Simultaneously, looking at another growing menace of underage (less than 18 years old) students illegally riding vehicles powered by petrol engines with capacity over 50 cc or EVs with motors of capacity greater than 250 Watts, CAER has developed in-house a solar bicycle targeting students who are 16 years old and above. After extensive lab and field testing, the indigenous and innovative solar bicycles for boys and girls was launched on the eve of World Environment Day, 5th June 2022. Originally priced at ₹33K, but as a mark of protest against the unfair subsidy policy of the Government, BEM has 'self-subsidised' or discounted the bicycles by 40% and has been selling them for ₹19,940 (inclusive of taxes). While the cost of the solar bicycle represents just 1% of the cost of an E-Car, it is a pity that the Indian government holds no qualms in refusing to subsidise solar bicycles. Imagine : the subsidy that the government doles out to a single customer purchasing an expensive E-car (that we have shown to be in futility) could, otherwise, have helped to subsidise 100 Nos. of truly environmentally friendly solar bicycles!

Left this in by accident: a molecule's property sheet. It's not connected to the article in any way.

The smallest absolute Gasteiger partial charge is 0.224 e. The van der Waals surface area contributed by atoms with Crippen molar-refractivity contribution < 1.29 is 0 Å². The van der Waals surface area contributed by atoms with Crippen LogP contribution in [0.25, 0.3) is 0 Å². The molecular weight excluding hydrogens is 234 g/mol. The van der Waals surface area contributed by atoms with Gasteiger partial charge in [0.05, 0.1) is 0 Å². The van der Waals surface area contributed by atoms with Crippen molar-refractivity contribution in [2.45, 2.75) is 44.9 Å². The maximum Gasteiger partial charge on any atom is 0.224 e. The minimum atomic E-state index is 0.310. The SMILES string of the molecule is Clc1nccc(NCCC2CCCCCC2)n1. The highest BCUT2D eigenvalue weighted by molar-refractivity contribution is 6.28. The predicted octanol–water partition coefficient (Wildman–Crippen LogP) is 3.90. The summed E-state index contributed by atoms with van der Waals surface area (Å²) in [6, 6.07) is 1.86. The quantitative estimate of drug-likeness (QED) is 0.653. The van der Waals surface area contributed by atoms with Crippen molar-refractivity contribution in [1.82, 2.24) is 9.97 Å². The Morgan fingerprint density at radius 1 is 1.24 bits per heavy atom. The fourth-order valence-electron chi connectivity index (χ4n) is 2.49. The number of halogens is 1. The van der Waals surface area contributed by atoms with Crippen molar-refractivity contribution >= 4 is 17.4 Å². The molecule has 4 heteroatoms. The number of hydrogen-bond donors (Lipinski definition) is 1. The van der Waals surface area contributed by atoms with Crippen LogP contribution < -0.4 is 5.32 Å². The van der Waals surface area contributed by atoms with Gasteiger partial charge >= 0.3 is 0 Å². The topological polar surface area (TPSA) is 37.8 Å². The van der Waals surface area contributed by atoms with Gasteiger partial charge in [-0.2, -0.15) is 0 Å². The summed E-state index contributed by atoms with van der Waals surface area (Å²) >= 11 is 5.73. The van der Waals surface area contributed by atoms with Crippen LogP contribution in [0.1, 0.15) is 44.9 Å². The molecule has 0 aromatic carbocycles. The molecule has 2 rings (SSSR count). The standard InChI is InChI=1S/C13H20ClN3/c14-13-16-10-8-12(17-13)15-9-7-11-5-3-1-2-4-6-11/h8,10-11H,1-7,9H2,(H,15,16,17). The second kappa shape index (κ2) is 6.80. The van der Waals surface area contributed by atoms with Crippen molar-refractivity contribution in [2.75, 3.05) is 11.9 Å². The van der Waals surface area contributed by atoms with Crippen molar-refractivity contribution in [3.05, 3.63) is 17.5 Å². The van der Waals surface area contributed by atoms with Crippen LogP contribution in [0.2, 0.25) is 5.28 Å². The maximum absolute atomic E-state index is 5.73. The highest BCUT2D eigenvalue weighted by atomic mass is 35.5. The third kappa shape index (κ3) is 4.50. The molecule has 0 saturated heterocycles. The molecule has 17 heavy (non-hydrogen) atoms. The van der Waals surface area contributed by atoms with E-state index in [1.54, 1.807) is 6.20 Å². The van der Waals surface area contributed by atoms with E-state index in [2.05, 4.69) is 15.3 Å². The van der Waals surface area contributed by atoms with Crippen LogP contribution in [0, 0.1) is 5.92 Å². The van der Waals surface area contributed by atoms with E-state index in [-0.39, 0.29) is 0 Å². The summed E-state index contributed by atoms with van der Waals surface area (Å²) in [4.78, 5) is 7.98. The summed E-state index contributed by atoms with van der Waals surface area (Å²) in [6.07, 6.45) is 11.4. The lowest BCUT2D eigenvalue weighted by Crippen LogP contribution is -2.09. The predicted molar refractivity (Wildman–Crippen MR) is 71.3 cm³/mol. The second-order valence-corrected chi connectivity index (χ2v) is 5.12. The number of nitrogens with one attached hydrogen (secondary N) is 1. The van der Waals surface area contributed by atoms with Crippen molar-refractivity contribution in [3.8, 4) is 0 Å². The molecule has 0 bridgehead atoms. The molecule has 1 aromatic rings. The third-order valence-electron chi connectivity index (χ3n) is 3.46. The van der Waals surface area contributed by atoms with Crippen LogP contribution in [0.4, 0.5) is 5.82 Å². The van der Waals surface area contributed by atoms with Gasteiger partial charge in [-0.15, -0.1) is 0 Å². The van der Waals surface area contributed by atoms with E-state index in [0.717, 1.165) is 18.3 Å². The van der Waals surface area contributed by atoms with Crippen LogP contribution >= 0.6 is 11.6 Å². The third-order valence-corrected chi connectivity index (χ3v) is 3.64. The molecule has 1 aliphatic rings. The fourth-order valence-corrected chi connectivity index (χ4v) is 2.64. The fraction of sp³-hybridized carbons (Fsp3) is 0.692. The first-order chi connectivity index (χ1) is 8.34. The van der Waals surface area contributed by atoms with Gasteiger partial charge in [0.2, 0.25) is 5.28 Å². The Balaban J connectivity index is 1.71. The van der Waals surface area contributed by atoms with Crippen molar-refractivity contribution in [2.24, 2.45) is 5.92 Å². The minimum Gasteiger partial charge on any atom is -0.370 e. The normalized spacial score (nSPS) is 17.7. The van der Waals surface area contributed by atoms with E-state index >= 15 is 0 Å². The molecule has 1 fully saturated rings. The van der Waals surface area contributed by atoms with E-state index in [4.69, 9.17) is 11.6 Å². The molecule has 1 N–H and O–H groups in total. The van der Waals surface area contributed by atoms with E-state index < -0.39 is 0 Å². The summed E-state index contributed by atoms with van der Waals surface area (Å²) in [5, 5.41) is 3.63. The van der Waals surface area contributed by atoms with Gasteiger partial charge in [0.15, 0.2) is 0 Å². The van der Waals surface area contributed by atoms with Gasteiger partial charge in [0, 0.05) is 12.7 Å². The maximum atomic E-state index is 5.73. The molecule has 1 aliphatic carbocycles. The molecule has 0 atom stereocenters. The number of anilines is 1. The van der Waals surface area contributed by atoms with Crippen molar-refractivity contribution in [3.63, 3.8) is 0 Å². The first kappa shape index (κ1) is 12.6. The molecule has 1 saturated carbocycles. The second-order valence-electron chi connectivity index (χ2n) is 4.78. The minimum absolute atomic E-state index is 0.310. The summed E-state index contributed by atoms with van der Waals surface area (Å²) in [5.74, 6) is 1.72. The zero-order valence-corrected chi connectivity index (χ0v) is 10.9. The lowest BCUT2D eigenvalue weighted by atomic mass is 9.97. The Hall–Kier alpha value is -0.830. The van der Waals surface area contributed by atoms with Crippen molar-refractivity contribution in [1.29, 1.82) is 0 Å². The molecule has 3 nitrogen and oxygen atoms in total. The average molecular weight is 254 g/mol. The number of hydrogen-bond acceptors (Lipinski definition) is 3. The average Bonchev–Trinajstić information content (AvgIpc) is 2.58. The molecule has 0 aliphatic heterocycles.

A solar bicycle, unlike an E-car, is truly an environment friendly solution and should be embraced by us Indians. In many other countries, such as the Netherlands, the learned (such as Professors) are observed to be using simple bicycles (not even an e-bicycle or a solar one) while the uneducated class such as the truck drivers are seen to drive expensive cars. In India, it is the opposite - cars are considered to be a symbol of status and to ride a bicycle is considered to be below one's dignity on any day other than World Environment Day! The lack of subsidy to e-bicycles and solar bicycles is adequate proof to support this statement. If India wishes to be truly environmentally friendly, it needs to mend ways, swallow its ego and pride, bow down before Mother Earth and do whatever it takes to reduce the fossil fuel combustion and associated green-house gases (GHG). With a choice of 3 modes of operation - full throttle, pedal assist (PAS), and manual pedalling, a solar bicycle can suit every individual's taste, from the lazy ones to the ones who are health conscious.